The first paragraph of the Holmes story The Naval Treaty, from Memoirs of Sherlock Holmes, reads as follows (emphasis mine):
The July which immediately succeeded my marriage was made memorable by three cases of interest, in which I had the privilege of being associated with Sherlock Holmes and of studying his methods. I find them recorded in my notes under the headings of "The Adventure of the Second Stain", "The Adventure of the Naval Treaty", and "The Adventure of the Tired Captain". The first of these, however, deals with interest of such importance and implicates so many of the first families in the kingdom that for many years it will be impossible to make it public. No case, however, in which Holmes was engaged has ever illustrated the value of his analytical methods so clearly, or has impressed those who were associated with him so deeply. I still retain and almost verbatim report of the interview in which he demonstrated the true facts of the case to Monsieur Dubugue of the Paris police, and Fritz von Waldbaum, the well-known specialist of Dantzig, both of whom had wasted their energies upon what proved to be side issues. The new century will have come, however, before the story can be safely told. Meanwhile I pass on to the second in my list, which promised also at one time to be of national importance, and was marked by several incidents which give it a quite unique character.
Taken by itself, this seems like the kind of Noodle Incident reminiscence which is fairly common among the Holmes stories. On many occasions Watson as narrator refers to some adventure they had together which never made it to publication. Perhaps this is a way of reminding readers that Holmes had a great many more adventures than just those that were published.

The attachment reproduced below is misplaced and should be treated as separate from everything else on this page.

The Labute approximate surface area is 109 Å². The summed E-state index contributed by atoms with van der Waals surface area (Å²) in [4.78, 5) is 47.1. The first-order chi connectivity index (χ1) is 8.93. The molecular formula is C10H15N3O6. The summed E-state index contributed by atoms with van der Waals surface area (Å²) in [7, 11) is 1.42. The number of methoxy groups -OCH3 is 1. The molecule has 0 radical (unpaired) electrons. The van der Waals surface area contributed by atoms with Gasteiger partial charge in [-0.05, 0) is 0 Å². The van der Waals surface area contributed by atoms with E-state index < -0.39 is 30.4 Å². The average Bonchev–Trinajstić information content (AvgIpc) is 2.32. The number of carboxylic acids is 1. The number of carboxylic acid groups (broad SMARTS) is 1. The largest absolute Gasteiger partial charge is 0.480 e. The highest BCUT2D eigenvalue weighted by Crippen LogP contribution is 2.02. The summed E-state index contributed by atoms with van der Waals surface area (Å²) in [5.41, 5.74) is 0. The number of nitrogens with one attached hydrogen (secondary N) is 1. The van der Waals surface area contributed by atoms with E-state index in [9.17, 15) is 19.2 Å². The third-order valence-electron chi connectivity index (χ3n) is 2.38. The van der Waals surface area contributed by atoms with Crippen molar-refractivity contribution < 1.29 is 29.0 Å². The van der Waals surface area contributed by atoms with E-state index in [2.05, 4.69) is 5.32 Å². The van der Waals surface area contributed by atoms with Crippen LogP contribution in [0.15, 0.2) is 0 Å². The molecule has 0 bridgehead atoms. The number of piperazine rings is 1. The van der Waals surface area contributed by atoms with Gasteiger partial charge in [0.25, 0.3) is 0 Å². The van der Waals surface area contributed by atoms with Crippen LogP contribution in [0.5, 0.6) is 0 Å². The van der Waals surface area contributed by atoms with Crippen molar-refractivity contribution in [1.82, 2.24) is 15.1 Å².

But in this particular case, The Adventure of the Second Stain is in fact the name of a later story, from The Return of Sherlock Holmes. Its first paragraph reads as follows (emphasis mine):
I had intended "The Adventure of the Abbey Grange" to be the last of those exploits of my friend, Mr Sherlock Holmes, which I should ever communicate to the public. This resolution of mine was not due to any lack of material, since I have notes of many hundreds of cases to which I have never alluded, nor was it caused by any waning interest on the part of my readers in the singular personality and unique methods of this remarkable man. The real reason lay in the reluctance which Mr. Holmes has shown to the continued publication of his experiences. So long as he was in actual professional practice the records of his successes were of some practical value to him, but since he has definitely retired from London and betaken himself to study and bee-farming on the Sussex Downs, notoriety has become hateful to him, and he has peremptorily requested that his wishes in this matter should be strictly observed. It was only upon my representing to him that I had given a promise that "The Adventure of the Second Stain" should be published when the times were ripe, and pointing out to him that it is only appropriate that this long series of episodes should culminate in the most important international case which he has ever been called upon to handle, that I at last succeeded in obtaining his consent that a carefully guarded account of the incident should at last be laid before the public. If in telling the story I seem to be somewhat vague in certain details, the public will readily understand that there is an excellent reason for my reticence.
Did Conan Doyle always intend "The Adventure of the Second Stain" to be an actual story from the beginning, or was it originally just another Noodle Incident which he only later decided to write up as a story?
Question inspired by @Hamlet on Area51; I asked him if he was planning to post it here before doing so myself.